Every year, American universities issue advanced degrees to foreign entrepreneurs, scientists, and engineers only to send them back abroad upon graduation. Retaining more of the talented foreigners who graduate with viable ideas for startups would create jobs for Americans and foster entrepreneurship in our cities. As Matthew La Corte and I write in a recent post on the website of the Niskanen Center, several states, cities, and universities are showing the way.
Better legal immigration options for foreign students would alleviate shortages for skilled worker, boost economic growth, and promote job creation for all Americans. An innovative program in Massachusetts shows how it can be done.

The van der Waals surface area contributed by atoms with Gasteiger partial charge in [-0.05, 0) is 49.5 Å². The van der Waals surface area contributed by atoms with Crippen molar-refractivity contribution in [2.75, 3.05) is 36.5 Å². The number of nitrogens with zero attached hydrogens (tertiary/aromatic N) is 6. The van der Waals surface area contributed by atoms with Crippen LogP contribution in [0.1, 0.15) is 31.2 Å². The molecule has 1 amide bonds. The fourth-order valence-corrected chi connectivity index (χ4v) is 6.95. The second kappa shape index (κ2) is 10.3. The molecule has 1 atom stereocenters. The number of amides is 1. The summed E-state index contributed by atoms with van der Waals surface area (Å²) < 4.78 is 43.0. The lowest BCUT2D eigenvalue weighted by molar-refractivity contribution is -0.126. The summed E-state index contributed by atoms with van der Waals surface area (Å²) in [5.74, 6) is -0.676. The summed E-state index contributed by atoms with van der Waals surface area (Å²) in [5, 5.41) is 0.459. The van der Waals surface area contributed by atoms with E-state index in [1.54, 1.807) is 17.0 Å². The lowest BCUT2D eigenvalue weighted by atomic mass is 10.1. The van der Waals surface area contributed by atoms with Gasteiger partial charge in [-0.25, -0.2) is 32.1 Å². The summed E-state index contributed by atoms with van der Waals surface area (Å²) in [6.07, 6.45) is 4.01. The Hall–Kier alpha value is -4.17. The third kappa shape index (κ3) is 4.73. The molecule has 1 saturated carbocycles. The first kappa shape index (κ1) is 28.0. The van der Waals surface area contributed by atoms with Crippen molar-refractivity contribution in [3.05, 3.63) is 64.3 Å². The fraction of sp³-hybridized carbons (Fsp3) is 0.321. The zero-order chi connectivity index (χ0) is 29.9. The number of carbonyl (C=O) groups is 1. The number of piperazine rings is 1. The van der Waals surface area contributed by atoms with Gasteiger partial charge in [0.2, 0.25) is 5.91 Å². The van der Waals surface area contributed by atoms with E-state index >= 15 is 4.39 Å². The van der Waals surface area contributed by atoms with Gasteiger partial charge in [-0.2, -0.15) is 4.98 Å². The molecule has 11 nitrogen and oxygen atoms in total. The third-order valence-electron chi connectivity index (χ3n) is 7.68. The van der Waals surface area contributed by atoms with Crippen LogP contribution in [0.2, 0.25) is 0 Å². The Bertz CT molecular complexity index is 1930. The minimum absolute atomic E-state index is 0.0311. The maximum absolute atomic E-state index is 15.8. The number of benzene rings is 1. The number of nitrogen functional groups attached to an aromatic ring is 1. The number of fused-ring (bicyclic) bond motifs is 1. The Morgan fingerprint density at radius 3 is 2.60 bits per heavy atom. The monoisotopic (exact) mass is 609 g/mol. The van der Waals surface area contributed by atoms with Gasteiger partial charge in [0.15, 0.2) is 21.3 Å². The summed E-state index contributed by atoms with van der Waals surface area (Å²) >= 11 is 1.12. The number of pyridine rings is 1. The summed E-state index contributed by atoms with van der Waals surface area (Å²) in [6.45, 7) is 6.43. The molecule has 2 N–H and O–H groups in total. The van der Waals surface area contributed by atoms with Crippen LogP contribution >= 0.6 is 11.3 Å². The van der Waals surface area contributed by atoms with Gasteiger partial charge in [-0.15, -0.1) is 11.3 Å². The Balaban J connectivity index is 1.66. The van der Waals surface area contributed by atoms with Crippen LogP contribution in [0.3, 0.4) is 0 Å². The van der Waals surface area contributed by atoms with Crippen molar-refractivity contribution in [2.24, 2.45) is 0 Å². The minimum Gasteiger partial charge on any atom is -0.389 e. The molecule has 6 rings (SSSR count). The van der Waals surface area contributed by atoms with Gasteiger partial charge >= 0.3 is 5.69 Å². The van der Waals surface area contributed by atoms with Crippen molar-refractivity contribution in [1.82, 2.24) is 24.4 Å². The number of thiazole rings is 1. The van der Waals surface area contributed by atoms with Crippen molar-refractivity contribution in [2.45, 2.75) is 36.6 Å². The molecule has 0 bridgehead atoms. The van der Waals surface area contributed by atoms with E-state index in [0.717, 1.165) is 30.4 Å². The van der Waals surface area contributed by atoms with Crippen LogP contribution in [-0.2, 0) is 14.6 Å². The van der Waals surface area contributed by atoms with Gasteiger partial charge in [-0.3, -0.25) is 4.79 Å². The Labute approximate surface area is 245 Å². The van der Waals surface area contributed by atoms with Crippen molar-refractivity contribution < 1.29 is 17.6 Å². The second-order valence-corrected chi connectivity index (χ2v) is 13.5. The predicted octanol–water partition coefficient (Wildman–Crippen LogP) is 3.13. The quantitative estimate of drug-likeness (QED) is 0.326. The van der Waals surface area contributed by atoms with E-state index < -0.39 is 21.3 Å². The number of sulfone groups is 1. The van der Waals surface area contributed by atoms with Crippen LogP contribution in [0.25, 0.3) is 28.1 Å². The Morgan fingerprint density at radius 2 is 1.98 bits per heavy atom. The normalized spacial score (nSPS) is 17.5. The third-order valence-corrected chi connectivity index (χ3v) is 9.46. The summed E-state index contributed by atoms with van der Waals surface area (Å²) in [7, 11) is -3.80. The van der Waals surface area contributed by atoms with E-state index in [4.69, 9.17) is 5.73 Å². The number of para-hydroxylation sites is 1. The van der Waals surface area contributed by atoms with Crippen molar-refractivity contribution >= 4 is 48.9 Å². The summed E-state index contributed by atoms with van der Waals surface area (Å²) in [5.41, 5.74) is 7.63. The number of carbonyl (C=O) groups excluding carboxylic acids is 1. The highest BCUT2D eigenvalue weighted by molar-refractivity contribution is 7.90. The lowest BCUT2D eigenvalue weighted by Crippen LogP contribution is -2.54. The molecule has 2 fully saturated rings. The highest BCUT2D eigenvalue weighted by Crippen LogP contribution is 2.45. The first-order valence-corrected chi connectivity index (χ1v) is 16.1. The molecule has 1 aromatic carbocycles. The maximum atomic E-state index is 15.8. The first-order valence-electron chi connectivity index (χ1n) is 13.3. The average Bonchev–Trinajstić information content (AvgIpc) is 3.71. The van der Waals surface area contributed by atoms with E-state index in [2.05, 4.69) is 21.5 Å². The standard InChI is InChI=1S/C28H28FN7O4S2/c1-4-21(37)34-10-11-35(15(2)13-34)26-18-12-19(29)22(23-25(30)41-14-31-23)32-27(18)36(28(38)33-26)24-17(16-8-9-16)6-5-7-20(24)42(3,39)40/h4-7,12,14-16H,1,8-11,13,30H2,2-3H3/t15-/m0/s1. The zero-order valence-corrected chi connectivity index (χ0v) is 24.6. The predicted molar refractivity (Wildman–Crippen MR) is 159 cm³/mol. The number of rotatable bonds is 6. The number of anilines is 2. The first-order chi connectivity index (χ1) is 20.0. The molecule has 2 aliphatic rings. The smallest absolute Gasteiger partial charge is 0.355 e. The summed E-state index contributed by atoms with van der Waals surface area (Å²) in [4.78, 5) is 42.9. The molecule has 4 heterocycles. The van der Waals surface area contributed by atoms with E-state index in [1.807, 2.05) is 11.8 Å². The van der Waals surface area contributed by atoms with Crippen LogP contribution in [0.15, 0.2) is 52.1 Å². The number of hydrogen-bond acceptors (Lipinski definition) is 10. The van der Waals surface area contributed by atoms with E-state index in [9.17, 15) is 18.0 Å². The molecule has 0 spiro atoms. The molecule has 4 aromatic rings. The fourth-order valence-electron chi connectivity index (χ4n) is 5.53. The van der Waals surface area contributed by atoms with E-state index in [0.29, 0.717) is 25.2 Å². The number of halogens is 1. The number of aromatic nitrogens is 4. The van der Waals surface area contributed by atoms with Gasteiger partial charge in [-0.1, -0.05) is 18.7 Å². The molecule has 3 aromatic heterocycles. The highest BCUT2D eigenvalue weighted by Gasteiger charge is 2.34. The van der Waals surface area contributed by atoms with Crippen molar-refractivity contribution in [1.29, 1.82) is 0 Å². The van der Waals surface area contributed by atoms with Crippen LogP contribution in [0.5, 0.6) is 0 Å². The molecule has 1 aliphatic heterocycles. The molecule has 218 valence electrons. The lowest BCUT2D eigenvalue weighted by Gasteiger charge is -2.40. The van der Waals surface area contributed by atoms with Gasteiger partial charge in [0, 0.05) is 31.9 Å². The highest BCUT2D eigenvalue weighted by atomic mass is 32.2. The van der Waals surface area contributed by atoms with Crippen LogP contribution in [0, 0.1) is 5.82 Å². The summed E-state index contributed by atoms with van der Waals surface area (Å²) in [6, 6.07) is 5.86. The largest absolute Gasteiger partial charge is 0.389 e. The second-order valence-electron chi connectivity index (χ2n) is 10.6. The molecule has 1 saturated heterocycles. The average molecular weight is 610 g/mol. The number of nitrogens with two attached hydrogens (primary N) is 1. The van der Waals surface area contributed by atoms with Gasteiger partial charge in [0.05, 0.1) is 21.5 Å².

It’s called the Global Entrepreneur in Residence Program (GEIR), and it’s becoming a model for capturing more of the value of America’s world-leading universities by keeping job creators on American soil. GEIR is aimed at retaining the entrepreneurial foreign graduates who, despite their talents, lost the lottery for H-1B visas.
The concept is simple: universities are granted an exemption from the H-1B high-skilled worker visa cap. By working part-time at the university and part-time on their start-up, a foreign student can stay in the U.S. and build a business, facilitating job creation for locals.